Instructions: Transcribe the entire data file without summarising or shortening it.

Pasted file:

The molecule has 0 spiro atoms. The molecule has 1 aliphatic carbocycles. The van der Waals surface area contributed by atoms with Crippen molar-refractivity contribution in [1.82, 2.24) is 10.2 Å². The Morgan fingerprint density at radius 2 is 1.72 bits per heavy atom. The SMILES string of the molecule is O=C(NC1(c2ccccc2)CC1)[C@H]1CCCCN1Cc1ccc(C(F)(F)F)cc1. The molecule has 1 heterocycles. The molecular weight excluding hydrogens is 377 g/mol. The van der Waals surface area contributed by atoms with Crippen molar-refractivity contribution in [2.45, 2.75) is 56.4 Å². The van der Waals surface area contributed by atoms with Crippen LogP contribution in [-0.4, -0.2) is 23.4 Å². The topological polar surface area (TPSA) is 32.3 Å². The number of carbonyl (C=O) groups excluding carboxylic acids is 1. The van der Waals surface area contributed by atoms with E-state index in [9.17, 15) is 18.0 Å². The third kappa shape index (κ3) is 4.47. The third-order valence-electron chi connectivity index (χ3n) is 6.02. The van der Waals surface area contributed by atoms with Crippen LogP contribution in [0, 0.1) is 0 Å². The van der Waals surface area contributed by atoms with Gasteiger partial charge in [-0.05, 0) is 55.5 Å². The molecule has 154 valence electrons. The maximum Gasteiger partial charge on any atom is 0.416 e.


The molecule has 0 spiro atoms. The molecule has 1 aliphatic carbocycles. The van der Waals surface area contributed by atoms with Crippen molar-refractivity contribution in [1.82, 2.24) is 10.2 Å². The Morgan fingerprint density at radius 2 is 1.72 bits per heavy atom. The SMILES string of the molecule is O=C(NC1(c2ccccc2)CC1)[C@H]1CCCCN1Cc1ccc(C(F)(F)F)cc1. The molecule has 1 heterocycles. The molecular weight excluding hydrogens is 377 g/mol. The van der Waals surface area contributed by atoms with Crippen molar-refractivity contribution in [2.45, 2.75) is 56.4 Å². The van der Waals surface area contributed by atoms with Crippen LogP contribution in [-0.4, -0.2) is 23.4 Å². The topological polar surface area (TPSA) is 32.3 Å². The number of carbonyl (C=O) groups excluding carboxylic acids is 1. The van der Waals surface area contributed by atoms with E-state index in [9.17, 15) is 18.0 Å². The third kappa shape index (κ3) is 4.47. The third-order valence-electron chi connectivity index (χ3n) is 6.02. The van der Waals surface area contributed by atoms with Crippen LogP contribution in [0, 0.1) is 0 Å². The van der Waals surface area contributed by atoms with Gasteiger partial charge in [-0.05, 0) is 55.5 Å². The molecule has 154 valence electrons. The maximum Gasteiger partial charge on any atom is 0.416 e.